Winter Concert 2019
This wonderful evening features music from Mozart, Brahms and Tchaikovsky, including the return of one of our favourite guest soloists, violinist Bartosz Woroch.
The programme includes:
- Overture from the Magic Flute
- Violin Concerto
Soloist – Bartosz Woroch
- Symphony No. 6 (op74 – ‘Pathetique’)
- Overture from The Magic Flute, W.A. Mozart - Conducted by Riccardo Muti and performed by the Vienna Philharmonic
- Brahms Violin Concerto - Anne-Sophie Mutter and Herbert von Karajan, with the Berlin Philharmonic Orchestra
- Tchaikovsky Symphony No.6 (op74 - 'Pathetique') - Conducted by Georg Solti
Here are some snippets from the programme notes from this concert, to tickle your fancy. Want to read more? Come and join us at the Royal Hall!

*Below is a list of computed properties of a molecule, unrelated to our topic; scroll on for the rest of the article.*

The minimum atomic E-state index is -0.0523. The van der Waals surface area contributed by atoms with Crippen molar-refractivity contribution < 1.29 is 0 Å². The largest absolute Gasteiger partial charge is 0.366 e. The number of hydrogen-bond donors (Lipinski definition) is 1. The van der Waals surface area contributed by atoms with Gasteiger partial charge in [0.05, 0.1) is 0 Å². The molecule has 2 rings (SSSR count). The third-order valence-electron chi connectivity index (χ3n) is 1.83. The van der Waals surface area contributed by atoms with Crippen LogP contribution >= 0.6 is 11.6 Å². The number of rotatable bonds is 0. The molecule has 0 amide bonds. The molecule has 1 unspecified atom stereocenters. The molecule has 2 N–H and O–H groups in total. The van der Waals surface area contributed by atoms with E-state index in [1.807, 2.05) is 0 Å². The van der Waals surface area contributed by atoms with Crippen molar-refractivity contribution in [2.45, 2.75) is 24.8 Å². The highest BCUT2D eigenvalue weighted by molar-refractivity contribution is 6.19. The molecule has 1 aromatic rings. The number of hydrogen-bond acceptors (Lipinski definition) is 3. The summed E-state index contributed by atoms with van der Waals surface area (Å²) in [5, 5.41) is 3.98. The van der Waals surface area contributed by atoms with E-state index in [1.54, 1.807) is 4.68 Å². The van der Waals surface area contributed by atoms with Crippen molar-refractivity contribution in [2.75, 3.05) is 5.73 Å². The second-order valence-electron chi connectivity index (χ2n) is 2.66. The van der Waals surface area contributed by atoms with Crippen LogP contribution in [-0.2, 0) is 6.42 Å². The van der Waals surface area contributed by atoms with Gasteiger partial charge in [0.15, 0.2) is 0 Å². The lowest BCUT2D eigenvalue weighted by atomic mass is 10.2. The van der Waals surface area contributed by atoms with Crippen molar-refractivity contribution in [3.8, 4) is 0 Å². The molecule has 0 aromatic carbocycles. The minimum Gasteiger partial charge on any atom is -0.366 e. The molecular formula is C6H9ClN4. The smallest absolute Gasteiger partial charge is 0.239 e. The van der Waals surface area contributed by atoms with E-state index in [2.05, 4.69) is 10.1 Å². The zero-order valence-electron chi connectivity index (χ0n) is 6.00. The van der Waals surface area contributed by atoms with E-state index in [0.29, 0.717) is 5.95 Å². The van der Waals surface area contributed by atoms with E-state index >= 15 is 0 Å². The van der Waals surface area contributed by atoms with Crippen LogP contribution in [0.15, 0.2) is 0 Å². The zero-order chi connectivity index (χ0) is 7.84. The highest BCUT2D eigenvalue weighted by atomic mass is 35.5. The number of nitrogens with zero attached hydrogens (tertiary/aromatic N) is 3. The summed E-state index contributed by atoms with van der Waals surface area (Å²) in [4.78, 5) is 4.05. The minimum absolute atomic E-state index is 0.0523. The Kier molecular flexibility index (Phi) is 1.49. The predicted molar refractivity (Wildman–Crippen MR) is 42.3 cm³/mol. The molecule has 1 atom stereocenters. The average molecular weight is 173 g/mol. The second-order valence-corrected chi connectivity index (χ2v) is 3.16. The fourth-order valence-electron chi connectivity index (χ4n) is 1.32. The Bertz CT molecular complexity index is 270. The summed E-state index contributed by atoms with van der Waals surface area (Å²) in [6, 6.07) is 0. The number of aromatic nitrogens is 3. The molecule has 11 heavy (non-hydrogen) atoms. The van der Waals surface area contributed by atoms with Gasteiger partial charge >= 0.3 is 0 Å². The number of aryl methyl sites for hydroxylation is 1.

The Magic Flute was premiered in 1791 with Mozart conducting, and to great success, in time becoming Mozart’s most-performed opera. But Mozart never knew: he died two months after the première.
Brahms was primarily a symphonist, and all his concertos are ‘designed’ symphonically, rather than simply as pieces for a soloist with orchestral accompaniment. This doesn’t mean his concertos have the solemnity of his symphonies: they don’t – there are many fun, dance-like sequences, for example in the finale of this violin concerto. It’s just that a symphonic approach offers deeper levels to enjoy, and it’s apparent in the multiple ways in which themes and rhythms are developed and combined.
The 6th Symphony was Tchaikovsky’s last – and the most well-known. Modeste, Tchaikovsky’s younger brother, suggested the title Pathétique: or, rather, he suggested a Russian word, patetichesky, meaning ‘impassioned suffering’.